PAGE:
Last we covered about WP-VCD scam we warned our readers that if you install pirated themes or plugins you unintentionally create a backdoor to your website to become a hacking and malware trojan horse. Thus you end up risking the safely of your site visitors.
See our past covered of WP-VCD scam:
We at WP Chase thus always encourage you to only install plugins and themes on their WordPress sites from legit sources, that means you can either purchase or use free themes or plugins from the WordPress main site or purchase from known developers.
Why WP-VCD Is the Most Prevalent WordPress Malware Infection
According to a recent report by WordFence who we thank for being consistent about their work on WordPress security, WP-VCD scam, remains the most prevalent malware campaign affecting the WordPress ecosystem in recent memory.
They write that:
Our data shows that WP-VCD is still infecting more new sites per week than any other active malware campaign. Even after publishing a paper on the campaign, we have yet to identify any meaningful change in the rate of new infections.
How WP-VCD malware infection works
WP-VCD is a malware infection that designed to target WordPress sites by hiding in nulled, or pirated, plugins and themes. Its controllers exploit their victims to boost search engine rankings for the sites that distribute the infected code. The attackers then monetize the campaign with malvertising scripts, which trigger potentially dangerous popups and redirects for the victim sites’ visitors.
It’s a sophisticated campaign. It preys on unaware WordPress users looking for a way to get free access to paid content. Then, by using newly infected sites to draw more victims in, it can maintain a reliable base of compromised sites even as earlier victims clean up the mess. Lastly, the campaign is resilient. In the event that one of WP-VCD’s command and control (C2) domains are taken down, it can quickly rotate in a new one.
WordFence tips for remaining vigilant against scams
- Be responsible with the third-party code you add to your website. While WP-VCD is simple enough to avoid by steering clear of nulled plugins and themes, recent history has shown that even ostensibly-legitimate developers are capable of adding questionable code to their products.
- If you are not personally handling the development of your website, ensure you fully trust the people you’ve assigned the task. Less-than-reputable “gig” developers, who claim to offer full custom site builds for a price that’s too good to be true, frequently cut corners that will cost you headaches at minimum. Even if they’re not intending to infect your website, they’re still interested in cutting costs by getting commercial themes for free, and they’re not sticking around your site long enough to make sure it’s clean.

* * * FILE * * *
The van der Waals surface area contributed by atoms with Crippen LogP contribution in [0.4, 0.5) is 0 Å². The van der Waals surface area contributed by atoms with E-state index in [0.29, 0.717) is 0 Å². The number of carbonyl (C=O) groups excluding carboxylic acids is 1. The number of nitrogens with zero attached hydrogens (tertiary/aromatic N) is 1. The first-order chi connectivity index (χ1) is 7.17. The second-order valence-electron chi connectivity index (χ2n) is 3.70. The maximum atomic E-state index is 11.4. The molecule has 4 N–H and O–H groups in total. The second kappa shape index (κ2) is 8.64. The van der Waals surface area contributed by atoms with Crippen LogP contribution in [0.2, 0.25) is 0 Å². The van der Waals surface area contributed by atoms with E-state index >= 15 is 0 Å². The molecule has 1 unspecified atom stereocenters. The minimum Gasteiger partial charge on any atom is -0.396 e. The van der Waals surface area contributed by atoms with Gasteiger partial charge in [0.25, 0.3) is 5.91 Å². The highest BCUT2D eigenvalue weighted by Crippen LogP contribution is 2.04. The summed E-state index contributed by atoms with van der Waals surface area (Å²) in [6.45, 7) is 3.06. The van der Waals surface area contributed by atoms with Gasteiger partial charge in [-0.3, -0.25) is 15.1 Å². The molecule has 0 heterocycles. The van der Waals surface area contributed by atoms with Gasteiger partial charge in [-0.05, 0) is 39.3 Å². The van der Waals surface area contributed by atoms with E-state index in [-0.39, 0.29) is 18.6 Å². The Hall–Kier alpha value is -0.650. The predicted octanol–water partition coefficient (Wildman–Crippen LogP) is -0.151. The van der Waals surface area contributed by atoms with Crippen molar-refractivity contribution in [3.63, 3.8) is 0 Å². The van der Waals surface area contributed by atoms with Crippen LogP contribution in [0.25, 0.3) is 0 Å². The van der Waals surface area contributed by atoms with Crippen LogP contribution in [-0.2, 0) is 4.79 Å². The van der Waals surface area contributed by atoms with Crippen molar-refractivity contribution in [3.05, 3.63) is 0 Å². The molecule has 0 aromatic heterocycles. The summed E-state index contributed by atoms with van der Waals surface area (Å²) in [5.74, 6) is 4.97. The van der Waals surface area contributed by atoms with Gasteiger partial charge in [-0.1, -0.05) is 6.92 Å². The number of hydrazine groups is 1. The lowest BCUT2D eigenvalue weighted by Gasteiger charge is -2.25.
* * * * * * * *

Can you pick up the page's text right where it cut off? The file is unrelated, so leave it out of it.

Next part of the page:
- As a general rule, never trust a page you didn’t intend to visit. WP-VCD and other recent attack campaigns have been identified injecting malvertising scripts. These scripts redirect a site’s visitors to unwanted locations. These pages attempt to trick you into giving them what they want. This includes phishing for logins with claims like “You must log in to your Google account to view this content”, or prompting you to engage in a tech support scam by claiming your device is corrupted or infected. They’ll also ask mobile users for permission to receive push notifications, which can be used to send further spam notifications.
- Periodically visit your sites from new devices and locations without logging into them. WP-VCD’s malvertising code attempts to hide itself from administrators by storing a cookie on their device and logging the IP address they connected from. That way, even if the admin logs out, it can still hide until they clear their cookies and connect from a new IP address. This technique is not unique to WP-VCD, and can be useful in identifying other malicious activity that would have otherwise gone unnoticed.
- If your site was a victim of WP-VCD or another malware infection, you should inform your users as quickly as possible. Responsible site ownership means being forthright about the fact that your site’s visitors may have encountered dangerous code. Plus, depending on the way browsers cache your site, some of your visitors may still see an infected version for a while after you’ve cleaned it. Giving your users a heads-up isn’t just the ethical thing to do, it demonstrates to them that their security is a priority.
How to prevent infection to your site
Preventing your site from falling victim to WP-VCD scam is simple: don’t install nulled plugins or themes. Not only does it take money from the folks who built the content, but sourcing code from untrustworthy sources has clear negative implications for the health of your website.
Because awareness is the most effective defense against infecting your own site, WordFence recommends that you can help spread this defense across the WordPress ecosystem. Share the WP-VCD whitepaper, inform, and educate less technical users so they’re empowered against the malicious actors that prey upon a lack of awareness. WordPress is stronger because of the community, and our educational efforts make us all stronger.
If you’re curious for more detail about WP-VCD scam and haven’t read it already, check out our report: WP-VCD: The Malware You Installed On Your Own Site.
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